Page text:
Director Athina Rachel Tsangari’s name should be familiar to anyone who follows interna- tional cinema. Her brilliant feature Attenberg (MDFF 2011) was an international festival sensation that followed closely on the heels of the infamous New Greek Cinema masterpiece Dogtooth (MDFF 2010), which Tsangari produced. If you have seen either of those films then you may have an idea of what’s in store for you with her latest feature, Chevalier.
The film follows a group of six men who are on a fishing trip on a luxury boat in the Aegean waters off of the Greek coast. When a problem with the ship’s mechanics forces them to anchor in a safe harbor until repairs are made, the quickly bored men begin competing with each other over mundane daily activities. The game is called “Chevalier,” and the goal of it is to decide who is the best at everything, in general. The competition quickly flourishes into a full-fledged olympics of well... everything—grooming, singing, penis size comparisons, cooking skills, blood pressure, cleanliness, you name it.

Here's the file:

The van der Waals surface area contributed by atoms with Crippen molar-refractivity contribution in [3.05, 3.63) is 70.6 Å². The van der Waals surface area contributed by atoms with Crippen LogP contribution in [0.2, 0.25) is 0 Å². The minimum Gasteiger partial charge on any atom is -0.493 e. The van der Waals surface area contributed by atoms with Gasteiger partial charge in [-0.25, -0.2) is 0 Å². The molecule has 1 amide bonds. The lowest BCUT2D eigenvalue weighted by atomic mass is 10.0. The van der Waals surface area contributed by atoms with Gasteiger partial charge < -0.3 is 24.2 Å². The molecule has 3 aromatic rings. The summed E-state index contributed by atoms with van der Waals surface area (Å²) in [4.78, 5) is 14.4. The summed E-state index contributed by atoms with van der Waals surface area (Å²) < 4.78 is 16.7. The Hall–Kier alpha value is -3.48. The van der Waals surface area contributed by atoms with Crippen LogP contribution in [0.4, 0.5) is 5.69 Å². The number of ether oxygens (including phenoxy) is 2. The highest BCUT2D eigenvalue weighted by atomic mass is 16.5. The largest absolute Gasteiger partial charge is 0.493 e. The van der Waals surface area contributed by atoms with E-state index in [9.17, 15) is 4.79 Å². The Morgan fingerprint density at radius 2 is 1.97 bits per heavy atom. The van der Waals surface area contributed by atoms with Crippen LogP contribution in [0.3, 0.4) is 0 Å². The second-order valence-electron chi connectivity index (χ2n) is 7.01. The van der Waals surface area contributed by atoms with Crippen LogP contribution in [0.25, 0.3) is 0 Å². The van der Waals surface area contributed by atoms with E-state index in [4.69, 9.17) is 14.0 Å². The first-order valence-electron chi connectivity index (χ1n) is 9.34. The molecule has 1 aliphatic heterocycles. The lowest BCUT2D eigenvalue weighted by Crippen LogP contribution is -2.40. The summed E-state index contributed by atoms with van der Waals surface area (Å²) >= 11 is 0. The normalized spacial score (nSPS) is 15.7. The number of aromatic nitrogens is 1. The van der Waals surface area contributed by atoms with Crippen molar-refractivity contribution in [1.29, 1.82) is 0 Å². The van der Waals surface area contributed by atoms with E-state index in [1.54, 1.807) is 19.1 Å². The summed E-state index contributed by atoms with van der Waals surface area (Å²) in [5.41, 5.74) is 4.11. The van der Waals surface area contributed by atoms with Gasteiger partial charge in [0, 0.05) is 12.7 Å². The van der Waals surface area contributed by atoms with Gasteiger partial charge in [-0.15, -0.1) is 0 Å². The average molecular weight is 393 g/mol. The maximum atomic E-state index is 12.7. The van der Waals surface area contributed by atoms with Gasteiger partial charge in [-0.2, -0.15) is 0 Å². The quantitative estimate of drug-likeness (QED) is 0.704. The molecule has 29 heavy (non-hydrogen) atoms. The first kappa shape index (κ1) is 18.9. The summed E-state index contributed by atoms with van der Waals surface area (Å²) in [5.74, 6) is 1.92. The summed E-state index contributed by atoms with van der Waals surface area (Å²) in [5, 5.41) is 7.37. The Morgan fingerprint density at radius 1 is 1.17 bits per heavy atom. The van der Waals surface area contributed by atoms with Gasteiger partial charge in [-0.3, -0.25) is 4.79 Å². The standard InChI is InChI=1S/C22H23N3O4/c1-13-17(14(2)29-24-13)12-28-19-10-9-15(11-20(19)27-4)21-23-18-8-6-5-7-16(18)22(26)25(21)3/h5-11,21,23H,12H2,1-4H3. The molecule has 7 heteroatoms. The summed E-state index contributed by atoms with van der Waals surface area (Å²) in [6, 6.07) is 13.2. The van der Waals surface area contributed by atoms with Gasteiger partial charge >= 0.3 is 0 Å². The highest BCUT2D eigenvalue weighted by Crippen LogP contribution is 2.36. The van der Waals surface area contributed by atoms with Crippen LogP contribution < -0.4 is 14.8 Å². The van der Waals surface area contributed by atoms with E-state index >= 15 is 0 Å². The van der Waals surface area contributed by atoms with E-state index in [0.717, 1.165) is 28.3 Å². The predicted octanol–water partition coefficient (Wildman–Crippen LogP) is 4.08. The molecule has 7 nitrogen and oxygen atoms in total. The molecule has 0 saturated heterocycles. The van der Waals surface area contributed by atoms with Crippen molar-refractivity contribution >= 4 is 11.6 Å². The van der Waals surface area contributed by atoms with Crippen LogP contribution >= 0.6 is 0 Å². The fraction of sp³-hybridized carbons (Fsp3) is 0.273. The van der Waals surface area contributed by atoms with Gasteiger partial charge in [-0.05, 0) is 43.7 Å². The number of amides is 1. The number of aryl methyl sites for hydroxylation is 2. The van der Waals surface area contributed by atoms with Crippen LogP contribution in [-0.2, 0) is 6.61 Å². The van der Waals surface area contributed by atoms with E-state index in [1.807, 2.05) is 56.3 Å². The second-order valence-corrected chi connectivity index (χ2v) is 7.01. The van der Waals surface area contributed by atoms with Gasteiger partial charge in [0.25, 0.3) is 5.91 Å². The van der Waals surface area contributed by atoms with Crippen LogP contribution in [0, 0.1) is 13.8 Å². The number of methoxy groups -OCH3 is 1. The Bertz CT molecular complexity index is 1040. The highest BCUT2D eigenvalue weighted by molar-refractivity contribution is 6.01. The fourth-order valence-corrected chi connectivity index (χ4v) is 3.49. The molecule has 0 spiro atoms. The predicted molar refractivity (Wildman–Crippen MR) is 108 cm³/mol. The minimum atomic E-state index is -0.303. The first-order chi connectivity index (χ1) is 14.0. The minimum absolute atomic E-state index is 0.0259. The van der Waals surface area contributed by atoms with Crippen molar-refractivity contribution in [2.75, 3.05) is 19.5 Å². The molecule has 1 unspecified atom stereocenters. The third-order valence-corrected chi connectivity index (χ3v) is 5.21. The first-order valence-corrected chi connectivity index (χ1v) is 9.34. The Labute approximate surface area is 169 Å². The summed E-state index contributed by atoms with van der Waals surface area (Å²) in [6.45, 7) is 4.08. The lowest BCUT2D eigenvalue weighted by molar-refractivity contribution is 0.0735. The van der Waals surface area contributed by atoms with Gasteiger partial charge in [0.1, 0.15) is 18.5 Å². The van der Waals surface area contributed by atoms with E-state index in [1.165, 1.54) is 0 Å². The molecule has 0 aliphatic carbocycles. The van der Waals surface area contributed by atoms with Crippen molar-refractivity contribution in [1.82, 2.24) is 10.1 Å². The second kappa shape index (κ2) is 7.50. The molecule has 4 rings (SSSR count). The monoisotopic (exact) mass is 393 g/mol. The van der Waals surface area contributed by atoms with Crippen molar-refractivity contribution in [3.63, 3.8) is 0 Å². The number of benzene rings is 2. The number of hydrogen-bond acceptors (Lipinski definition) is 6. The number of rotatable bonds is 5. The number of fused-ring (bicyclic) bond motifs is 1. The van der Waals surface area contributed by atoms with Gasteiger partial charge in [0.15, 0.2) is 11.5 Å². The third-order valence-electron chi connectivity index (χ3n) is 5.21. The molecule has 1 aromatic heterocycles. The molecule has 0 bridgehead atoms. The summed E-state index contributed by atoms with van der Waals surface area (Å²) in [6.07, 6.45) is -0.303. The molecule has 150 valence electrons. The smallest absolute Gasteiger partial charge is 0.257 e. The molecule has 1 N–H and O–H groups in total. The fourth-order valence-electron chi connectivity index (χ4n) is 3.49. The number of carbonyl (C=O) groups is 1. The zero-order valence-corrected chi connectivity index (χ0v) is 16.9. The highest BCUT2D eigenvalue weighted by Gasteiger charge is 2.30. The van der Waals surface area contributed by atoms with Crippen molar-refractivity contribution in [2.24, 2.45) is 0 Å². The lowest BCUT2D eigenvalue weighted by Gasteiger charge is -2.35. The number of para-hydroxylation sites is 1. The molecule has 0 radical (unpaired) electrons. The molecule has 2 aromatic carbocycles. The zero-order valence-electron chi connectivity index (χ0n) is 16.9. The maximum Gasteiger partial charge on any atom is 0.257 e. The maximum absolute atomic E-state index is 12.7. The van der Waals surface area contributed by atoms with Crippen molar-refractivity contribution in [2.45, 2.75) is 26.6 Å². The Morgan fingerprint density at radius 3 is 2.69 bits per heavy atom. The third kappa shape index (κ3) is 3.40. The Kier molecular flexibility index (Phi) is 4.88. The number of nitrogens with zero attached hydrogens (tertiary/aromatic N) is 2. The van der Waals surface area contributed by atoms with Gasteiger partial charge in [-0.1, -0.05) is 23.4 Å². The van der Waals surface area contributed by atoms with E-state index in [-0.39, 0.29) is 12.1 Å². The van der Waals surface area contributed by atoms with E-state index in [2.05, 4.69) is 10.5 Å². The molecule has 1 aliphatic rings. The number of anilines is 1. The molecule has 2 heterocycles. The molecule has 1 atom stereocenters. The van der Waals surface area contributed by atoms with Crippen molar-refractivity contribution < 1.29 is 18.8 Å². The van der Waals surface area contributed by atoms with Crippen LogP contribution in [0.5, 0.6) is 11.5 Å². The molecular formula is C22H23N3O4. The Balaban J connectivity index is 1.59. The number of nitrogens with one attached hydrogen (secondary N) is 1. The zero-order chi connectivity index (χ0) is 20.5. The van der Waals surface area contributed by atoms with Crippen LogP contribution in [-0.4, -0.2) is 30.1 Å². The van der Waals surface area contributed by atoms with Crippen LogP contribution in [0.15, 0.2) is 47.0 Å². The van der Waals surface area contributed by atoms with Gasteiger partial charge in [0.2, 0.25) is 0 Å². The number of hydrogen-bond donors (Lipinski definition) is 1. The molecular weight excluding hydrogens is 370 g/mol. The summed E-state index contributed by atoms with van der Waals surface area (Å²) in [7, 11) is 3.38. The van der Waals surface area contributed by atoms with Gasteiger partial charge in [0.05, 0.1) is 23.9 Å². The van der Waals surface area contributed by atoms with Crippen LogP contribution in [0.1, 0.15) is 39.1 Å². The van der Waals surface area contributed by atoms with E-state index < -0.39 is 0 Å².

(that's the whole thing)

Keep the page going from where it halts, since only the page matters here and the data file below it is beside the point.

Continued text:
Tsangari’s brilliant and darkly comic film is both an astute observation on the fragility of male ego and a Buñuelian satirization of the values of the upper class. As with her previous works, the viewing experience will leave you with more than a few indelible images, from the sublime to the absurd, locked in your mind for days and weeks to come. (J. Scott Braid)